Cascade Bicycle Club, a leader in creating more livable communities through bicycle education, advocacy, events and commuting and riding programs, announces that Wednesday, April 1, 2009 is “Jurassic Petroleum” Drive to Work Day.

Cascade Bicycle Club invites regular non-drivers to join millions of car commuters for “Jurassic Petroleum” Drive to Work Day. While almost two thirds of Americans drive, 37 percent are pedestrians, bicyclists, transit riders, and can’t or don’t get behind the wheel each day.

In the state of Washington, over two million people do not participate in the act of driving an automobile. Alarmingly, this number may be increasing. The INRIX National Traffic Scorecard showed a three percent decline in vehicle miles traveled (VMT) in 2008 from 2007. This resulted in a reduction of road congestion by 30 percent, meaning that our citizens spend much less time in their vehicles. Increases in the number of people who walk, bicycle and ride transit are contributing to a decline in driving that, if continued, would one day make cars scarce on our roads. Our citizens, as well, may shrink in size and become gradually healthier. Something must be done to curb excessive fitness, as increased life expectancies would further tax our broken Social Security system.

Cascade Bicycle Club would like to ask Americans to renew their commitment to driving by leaving their bus passes or bicycles at home. If the cost of parking or gas is a burden, employees may request that their employers help offset those costs by participating in Jurassic Petroleum’s Drive to Work Day.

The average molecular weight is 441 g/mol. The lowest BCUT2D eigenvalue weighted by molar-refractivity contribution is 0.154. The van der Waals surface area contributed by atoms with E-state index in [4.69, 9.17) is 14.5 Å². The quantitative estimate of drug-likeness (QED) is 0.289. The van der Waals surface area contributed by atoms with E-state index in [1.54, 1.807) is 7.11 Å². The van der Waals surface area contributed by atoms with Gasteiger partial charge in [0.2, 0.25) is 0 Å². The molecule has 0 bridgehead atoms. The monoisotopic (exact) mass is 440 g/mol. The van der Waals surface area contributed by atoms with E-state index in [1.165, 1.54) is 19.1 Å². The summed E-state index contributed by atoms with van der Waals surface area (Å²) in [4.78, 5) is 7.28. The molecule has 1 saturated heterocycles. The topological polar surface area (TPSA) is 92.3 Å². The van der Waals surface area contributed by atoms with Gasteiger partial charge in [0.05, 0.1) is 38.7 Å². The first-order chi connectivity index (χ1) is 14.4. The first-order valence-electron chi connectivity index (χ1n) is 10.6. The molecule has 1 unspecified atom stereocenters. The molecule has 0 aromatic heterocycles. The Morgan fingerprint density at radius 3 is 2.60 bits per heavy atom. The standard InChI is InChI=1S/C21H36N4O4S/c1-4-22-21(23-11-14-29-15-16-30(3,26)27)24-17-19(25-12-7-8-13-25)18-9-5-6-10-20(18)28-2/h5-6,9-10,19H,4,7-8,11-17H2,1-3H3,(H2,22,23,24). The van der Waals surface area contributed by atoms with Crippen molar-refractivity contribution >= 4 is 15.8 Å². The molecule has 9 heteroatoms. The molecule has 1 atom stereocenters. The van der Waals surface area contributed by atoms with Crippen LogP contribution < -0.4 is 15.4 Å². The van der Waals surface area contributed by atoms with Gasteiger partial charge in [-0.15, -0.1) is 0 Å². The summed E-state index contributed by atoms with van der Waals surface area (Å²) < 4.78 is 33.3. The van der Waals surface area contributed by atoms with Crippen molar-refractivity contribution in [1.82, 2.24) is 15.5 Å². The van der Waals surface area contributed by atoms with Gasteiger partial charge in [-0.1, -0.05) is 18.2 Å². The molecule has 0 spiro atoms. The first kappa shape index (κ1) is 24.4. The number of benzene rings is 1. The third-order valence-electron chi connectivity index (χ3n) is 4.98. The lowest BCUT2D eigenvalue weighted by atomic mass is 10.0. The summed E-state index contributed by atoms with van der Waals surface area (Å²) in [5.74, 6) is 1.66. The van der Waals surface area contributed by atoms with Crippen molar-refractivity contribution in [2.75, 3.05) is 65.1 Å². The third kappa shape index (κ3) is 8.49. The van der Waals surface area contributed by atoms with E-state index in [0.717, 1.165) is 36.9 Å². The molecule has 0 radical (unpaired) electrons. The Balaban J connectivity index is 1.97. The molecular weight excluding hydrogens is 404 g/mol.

For media inquiries or more information, click here.


Great City (formerly Seattle Great City Initiative) is hiring a new Executive Director. As you may have heard, Michael McGinn, Great City’s founding ED, has decided to run for Mayor this year. We wish him well, but the work of Great City must go on.

About Great City

Great City’s mission is to bring together all members of the community — conservationists, neighborhood advocates, and business people — to listen and learn about obstacles and opportunities, and above all, work to implement pragmatic solutions to realize our common vision. Our effectiveness hinges on our ability to engage diverse communities, and to transcend political and social barriers in order to achieve a common cause.

Great City recently fledged from under the wings of the Cascade Land Conservancy’s Cascade Agenda program and is now an independent 501(c)(3) organization. We also invite you to review our strategic plan to see where we intend to move in the future.